Workplace Hazards

A comprehensive guide about different types of hazards in a workplace, how to identify them, examples of workplace hazards, how to report them, and what hazard reporting tool to use

What are Workplace Hazards?

Workplace hazards are the sources of potential harm or damage to someone or something in any work environment. It can be material or any activity that has the likelihood to cause injuries under specific conditions. It should be eliminated as soon as they are identified to prevent workplace incidents or fatalities.

The 6 Most Common Types of Workplace Hazards and Their Examples

Workplace hazards can be overlooked since the business is not aware of them. Identifying workplace safety issues can help prevent the likelihood of workplace incidents, accidents, or near-misses. OSHA identifies the 6 most common hazards in the workplace as follows:

6 Most Common Workplace Hazards

1. Safety

A safety hazard is the most common type of hazard that is always present in a construction site. It includes unsafe working conditions that can cause injury, illness, or death. Here are the basic examples safety hazards in the workplace:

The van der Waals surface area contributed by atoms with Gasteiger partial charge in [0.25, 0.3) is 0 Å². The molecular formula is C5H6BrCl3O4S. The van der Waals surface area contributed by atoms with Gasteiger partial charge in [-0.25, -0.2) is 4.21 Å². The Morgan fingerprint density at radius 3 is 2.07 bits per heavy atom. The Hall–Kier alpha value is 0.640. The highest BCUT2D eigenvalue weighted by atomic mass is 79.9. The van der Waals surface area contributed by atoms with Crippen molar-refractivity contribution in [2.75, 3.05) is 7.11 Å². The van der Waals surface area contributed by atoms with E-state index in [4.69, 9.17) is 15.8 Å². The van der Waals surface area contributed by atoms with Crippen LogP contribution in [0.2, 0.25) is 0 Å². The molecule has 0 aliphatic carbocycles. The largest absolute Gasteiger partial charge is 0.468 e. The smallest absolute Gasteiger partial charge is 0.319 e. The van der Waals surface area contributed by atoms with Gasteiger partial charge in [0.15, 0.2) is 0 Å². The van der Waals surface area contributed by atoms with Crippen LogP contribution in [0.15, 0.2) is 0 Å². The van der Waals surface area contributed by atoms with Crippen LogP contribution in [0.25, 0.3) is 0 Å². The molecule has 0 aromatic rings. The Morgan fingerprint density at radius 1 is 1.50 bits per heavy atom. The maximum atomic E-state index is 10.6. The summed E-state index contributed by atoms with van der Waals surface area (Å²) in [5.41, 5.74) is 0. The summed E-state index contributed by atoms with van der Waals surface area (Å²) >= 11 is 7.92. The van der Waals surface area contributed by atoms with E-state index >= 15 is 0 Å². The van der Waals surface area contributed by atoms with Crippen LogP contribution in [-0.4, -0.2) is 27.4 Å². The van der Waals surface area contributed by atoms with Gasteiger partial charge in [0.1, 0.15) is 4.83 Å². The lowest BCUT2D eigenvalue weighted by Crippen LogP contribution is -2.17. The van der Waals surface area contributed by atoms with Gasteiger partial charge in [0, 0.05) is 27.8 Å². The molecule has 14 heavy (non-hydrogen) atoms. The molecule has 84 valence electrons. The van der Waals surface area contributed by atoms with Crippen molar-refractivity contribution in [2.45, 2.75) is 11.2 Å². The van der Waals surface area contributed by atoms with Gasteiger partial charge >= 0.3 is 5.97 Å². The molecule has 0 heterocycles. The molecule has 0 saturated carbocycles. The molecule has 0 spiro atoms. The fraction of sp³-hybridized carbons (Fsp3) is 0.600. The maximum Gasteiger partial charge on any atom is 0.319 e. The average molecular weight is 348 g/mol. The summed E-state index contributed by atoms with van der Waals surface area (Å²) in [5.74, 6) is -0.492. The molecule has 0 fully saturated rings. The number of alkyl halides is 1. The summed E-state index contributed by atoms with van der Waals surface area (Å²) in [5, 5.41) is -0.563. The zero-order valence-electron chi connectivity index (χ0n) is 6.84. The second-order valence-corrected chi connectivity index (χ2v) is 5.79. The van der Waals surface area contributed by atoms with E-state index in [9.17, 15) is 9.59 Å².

2. Biological

Biological hazards associated with working with animals, people, or infectious plant materials. Most at-risk workers include those who work in schools, daycare facilities, colleges and universities, hospitals, laboratories, emergency response, nursing homes, and outdoor occupations. Here are the types of biological hazards workers may be exposed to:

  • blood and other body fluids;
  • fungi/mold;
  • bacteria and viruses;
  • insect bites; and
  • animal and bird droppings.

Browse our guide on the specific biological hazard examples along with the biohazard levels associated with them.

3. Chemical

Chemical hazards are present when a worker is exposed to any chemical preparation in the workplace in any form (solid, liquid, or gas). Chemicals can be safer to others, but to some sensitive workers, even the most common solutions can cause illness, skin irritation, or breathing problems. Workers should be aware of the following examples chemical hazards in the workplace.

  • Liquids like cleaning products, paints, acids, solvents – especially if chemicals are in an unlabeled container;
  • Vapors and fumes that come from welding or exposure to solvents;
  • Gases like acetylene, propane, carbon monoxide, and helium;
  • Flammable materials like gasoline, solvents, and explosive chemicals; and
  • Pesticides.

Browse here for free safety checklists you can use to manage chemical hazards

4. Ergonomic